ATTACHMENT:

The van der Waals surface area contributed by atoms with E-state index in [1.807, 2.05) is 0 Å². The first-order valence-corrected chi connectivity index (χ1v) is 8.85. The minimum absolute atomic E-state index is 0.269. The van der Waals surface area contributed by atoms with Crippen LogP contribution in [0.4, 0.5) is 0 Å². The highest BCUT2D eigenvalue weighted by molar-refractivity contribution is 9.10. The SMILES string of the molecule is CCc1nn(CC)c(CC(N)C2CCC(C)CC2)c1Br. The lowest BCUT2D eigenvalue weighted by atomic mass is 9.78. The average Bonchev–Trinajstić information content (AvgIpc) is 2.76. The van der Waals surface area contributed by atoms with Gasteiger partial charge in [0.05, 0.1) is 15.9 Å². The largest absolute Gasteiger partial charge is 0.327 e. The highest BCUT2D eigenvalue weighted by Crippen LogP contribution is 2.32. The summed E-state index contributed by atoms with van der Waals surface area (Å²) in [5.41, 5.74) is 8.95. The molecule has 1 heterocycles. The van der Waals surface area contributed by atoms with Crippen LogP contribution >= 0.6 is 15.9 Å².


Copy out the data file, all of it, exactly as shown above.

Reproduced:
The van der Waals surface area contributed by atoms with E-state index in [1.807, 2.05) is 0 Å². The first-order valence-corrected chi connectivity index (χ1v) is 8.85. The minimum absolute atomic E-state index is 0.269. The van der Waals surface area contributed by atoms with Crippen LogP contribution in [0.4, 0.5) is 0 Å². The highest BCUT2D eigenvalue weighted by molar-refractivity contribution is 9.10. The SMILES string of the molecule is CCc1nn(CC)c(CC(N)C2CCC(C)CC2)c1Br. The lowest BCUT2D eigenvalue weighted by atomic mass is 9.78. The average Bonchev–Trinajstić information content (AvgIpc) is 2.76. The van der Waals surface area contributed by atoms with Gasteiger partial charge in [0.05, 0.1) is 15.9 Å². The largest absolute Gasteiger partial charge is 0.327 e. The highest BCUT2D eigenvalue weighted by Crippen LogP contribution is 2.32. The summed E-state index contributed by atoms with van der Waals surface area (Å²) in [5.41, 5.74) is 8.95. The molecule has 1 heterocycles. The van der Waals surface area contributed by atoms with Crippen LogP contribution >= 0.6 is 15.9 Å².